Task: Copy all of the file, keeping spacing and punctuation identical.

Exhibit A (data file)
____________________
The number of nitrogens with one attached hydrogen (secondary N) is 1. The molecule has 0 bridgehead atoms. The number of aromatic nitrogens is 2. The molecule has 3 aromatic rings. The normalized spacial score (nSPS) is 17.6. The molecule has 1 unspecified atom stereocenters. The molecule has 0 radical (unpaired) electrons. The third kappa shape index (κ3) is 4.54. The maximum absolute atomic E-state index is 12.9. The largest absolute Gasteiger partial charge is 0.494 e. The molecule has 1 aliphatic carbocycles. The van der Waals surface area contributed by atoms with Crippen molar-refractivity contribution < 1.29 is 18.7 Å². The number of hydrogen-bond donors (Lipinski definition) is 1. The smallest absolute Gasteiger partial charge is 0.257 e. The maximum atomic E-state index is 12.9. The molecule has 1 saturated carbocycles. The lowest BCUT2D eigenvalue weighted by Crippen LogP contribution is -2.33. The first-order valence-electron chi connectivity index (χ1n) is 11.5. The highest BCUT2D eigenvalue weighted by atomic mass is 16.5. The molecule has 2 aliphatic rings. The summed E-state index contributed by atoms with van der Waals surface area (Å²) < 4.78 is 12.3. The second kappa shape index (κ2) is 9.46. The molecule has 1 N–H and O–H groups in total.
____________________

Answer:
The number of nitrogens with one attached hydrogen (secondary N) is 1. The molecule has 0 bridgehead atoms. The number of aromatic nitrogens is 2. The molecule has 3 aromatic rings. The normalized spacial score (nSPS) is 17.6. The molecule has 1 unspecified atom stereocenters. The molecule has 0 radical (unpaired) electrons. The third kappa shape index (κ3) is 4.54. The maximum absolute atomic E-state index is 12.9. The largest absolute Gasteiger partial charge is 0.494 e. The molecule has 1 aliphatic carbocycles. The van der Waals surface area contributed by atoms with Crippen molar-refractivity contribution < 1.29 is 18.7 Å². The number of hydrogen-bond donors (Lipinski definition) is 1. The smallest absolute Gasteiger partial charge is 0.257 e. The maximum atomic E-state index is 12.9. The molecule has 1 saturated carbocycles. The lowest BCUT2D eigenvalue weighted by Crippen LogP contribution is -2.33. The first-order valence-electron chi connectivity index (χ1n) is 11.5. The highest BCUT2D eigenvalue weighted by atomic mass is 16.5. The molecule has 2 aliphatic rings. The summed E-state index contributed by atoms with van der Waals surface area (Å²) < 4.78 is 12.3. The second kappa shape index (κ2) is 9.46. The molecule has 1 N–H and O–H groups in total.